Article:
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Can I use a Dayton HPSA-1000 subwoofer amp with my SpeakerCraft BassX-2 in-ceiling subwoofer? (1 Viewer)

WaltJohnson

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walter Johnson
Hello All,

Can I use a Dayton HPSA-1000 subwoofer amp with my SpeakerCraft BassX-2 in-ceiling subwoofer? Here’s my situation. I was able to purchase a brand new SpeakerCraft BassX-2 in-ceiling subwoofer (without the BB2502 amp) CHEAP ($99.). So I needed a subwoofer amp to push it. I just purchased the Dayton HPSA 1000-R subwoofer amplifier online and it arrived today (also pretty cheap - $275.). I made a mistake and didn’t realize the Dayton was a mono amp. The SpeakerCraft BassX-2 is a dual driver (opposed in the enclosure) that is spec’ed for the SpeakerCraft BB2502 amplifier (also a 1000 watt sub amp, but I cannot find any other specs for that amp or subwoofer and my requests to SpeakerCraft via email have fallen on deaf ears).
The Dayton HPSA 1000-R pushes 512 watts into 8 ohms and 1000 watts into 4 ohms. The SpeakerCraft BassX-2 subwoofer (in the box, unconnected) is reading 2.7 ohms at the terminal for each of the drivers. When I connect the drivers together to one speaker cable, they still read 2.7 ohms. Can I connect the leads from the two SpeakerCraft subwoofer drivers together and run them to the single mono output on the Dayton amp or will they detonate/damage each other? Please help! This was the last piece to the home theater and I am ready to install. Thanks, ------Walt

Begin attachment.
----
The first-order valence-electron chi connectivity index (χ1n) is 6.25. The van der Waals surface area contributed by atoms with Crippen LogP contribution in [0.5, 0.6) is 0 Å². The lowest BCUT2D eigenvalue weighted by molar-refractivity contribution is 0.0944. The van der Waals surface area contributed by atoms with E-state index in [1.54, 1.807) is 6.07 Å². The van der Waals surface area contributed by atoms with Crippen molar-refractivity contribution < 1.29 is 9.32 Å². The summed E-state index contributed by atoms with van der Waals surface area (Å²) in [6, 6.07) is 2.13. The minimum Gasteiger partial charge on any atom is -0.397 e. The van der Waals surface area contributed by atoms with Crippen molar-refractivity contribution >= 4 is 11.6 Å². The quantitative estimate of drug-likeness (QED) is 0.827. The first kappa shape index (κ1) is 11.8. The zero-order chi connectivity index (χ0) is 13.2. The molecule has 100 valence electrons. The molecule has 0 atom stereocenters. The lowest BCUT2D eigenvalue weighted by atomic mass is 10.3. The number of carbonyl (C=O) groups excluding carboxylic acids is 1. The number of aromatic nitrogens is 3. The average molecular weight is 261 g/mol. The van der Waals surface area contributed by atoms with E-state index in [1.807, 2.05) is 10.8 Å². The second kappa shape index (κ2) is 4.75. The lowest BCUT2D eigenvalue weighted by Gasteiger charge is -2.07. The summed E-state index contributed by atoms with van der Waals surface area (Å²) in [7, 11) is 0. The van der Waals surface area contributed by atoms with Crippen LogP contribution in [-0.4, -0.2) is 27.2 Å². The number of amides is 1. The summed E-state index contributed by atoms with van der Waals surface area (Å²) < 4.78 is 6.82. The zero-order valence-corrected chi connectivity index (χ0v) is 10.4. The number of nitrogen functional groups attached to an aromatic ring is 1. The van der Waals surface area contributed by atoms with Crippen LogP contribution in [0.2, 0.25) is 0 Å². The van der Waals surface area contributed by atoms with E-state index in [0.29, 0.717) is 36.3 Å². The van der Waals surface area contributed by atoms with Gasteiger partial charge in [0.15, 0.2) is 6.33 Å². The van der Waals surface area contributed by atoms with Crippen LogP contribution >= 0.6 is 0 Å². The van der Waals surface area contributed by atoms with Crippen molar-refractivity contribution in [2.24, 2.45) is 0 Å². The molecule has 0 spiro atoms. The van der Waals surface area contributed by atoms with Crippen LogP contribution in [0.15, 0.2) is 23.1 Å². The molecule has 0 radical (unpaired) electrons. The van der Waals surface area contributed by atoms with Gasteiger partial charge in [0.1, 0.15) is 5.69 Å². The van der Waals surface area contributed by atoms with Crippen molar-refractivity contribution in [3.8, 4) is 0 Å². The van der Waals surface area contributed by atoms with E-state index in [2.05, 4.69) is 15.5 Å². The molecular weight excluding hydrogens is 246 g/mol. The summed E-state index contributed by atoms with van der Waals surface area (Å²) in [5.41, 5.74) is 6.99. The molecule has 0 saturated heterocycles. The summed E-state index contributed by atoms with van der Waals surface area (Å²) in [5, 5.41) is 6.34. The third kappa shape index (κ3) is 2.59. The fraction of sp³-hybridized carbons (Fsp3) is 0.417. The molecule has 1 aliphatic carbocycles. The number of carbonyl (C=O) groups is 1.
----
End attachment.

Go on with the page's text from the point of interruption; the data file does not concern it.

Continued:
WaltJohnson

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walter Johnson
ADDITIONAL INFORMATION: I have been advised that the SpeakerCraft BB2502 amplifier for the BassX-2 subwoofer has 4 outputs (two positive and two negative). The outputs are in parallel. The amplifier is rated at 300 watts/channel at 8 ohms and 500 watts/channel at 4 ohms.
 

Robert_J

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Wire your two drivers in series and connect them to the amp. The 2.7 ohm DC reading will be a 4 ohm nominal load. Wiring them in series will give you an 8 ohm load. That means your amp will push about 500w. Probably more than your drivers can take but you should be fine. That amp has a good SSF set at 18hz.

-Robert
 

Robert_J

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And you can use that amp when you want to upgrade to an infinite baffle sub (a real in-ceiling sub).
 

chuckg

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Apr 27, 2004
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By "series" Robert means:

hook the negative / black / - / minus wire from one coil to the negative / whatever terminal of the amp.
hook the positive / red / + / plus wire from that same coil to the negative / whatever of the second coil
hook the positive / red / + / plus wire from that second coil to the positive / whatever of the amp.

think of the coils as "chained" together. This adds the impedances, and should give a read of about 5.4, which will be 8 ohms nominal.


parallel would be where reds of both coils are hooked to red on the amp, and blacks similarly hooked together. This will give half the impedance (resistance) of a single coil alone, and probably be a bad thing.
 

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